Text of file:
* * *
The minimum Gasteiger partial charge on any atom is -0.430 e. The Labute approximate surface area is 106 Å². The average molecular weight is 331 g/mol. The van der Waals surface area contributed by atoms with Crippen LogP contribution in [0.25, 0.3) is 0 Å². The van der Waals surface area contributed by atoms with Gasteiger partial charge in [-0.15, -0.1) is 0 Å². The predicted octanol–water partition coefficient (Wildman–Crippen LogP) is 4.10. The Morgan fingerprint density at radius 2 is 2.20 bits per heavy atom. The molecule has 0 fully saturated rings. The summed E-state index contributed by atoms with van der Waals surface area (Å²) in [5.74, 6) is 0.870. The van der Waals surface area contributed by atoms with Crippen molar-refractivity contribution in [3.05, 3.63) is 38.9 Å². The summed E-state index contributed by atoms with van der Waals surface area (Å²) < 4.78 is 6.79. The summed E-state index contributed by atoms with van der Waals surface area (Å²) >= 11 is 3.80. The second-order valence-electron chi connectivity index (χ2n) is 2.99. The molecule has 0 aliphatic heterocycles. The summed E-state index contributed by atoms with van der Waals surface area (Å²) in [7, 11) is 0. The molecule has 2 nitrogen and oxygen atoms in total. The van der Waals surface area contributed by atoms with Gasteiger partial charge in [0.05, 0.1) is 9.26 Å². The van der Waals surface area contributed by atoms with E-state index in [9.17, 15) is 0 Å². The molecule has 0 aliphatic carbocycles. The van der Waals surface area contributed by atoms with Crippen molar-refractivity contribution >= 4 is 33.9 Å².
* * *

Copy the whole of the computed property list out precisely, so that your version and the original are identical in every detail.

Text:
The minimum Gasteiger partial charge on any atom is -0.430 e. The Labute approximate surface area is 106 Å². The average molecular weight is 331 g/mol. The van der Waals surface area contributed by atoms with Crippen LogP contribution in [0.25, 0.3) is 0 Å². The van der Waals surface area contributed by atoms with Gasteiger partial charge in [-0.15, -0.1) is 0 Å². The predicted octanol–water partition coefficient (Wildman–Crippen LogP) is 4.10. The Morgan fingerprint density at radius 2 is 2.20 bits per heavy atom. The molecule has 0 fully saturated rings. The summed E-state index contributed by atoms with van der Waals surface area (Å²) in [5.74, 6) is 0.870. The van der Waals surface area contributed by atoms with Crippen molar-refractivity contribution in [3.05, 3.63) is 38.9 Å². The summed E-state index contributed by atoms with van der Waals surface area (Å²) < 4.78 is 6.79. The summed E-state index contributed by atoms with van der Waals surface area (Å²) >= 11 is 3.80. The second-order valence-electron chi connectivity index (χ2n) is 2.99. The molecule has 0 aliphatic heterocycles. The summed E-state index contributed by atoms with van der Waals surface area (Å²) in [7, 11) is 0. The molecule has 2 nitrogen and oxygen atoms in total. The van der Waals surface area contributed by atoms with Gasteiger partial charge in [0.05, 0.1) is 9.26 Å². The van der Waals surface area contributed by atoms with E-state index in [9.17, 15) is 0 Å². The molecule has 0 aliphatic carbocycles. The van der Waals surface area contributed by atoms with Crippen molar-refractivity contribution >= 4 is 33.9 Å².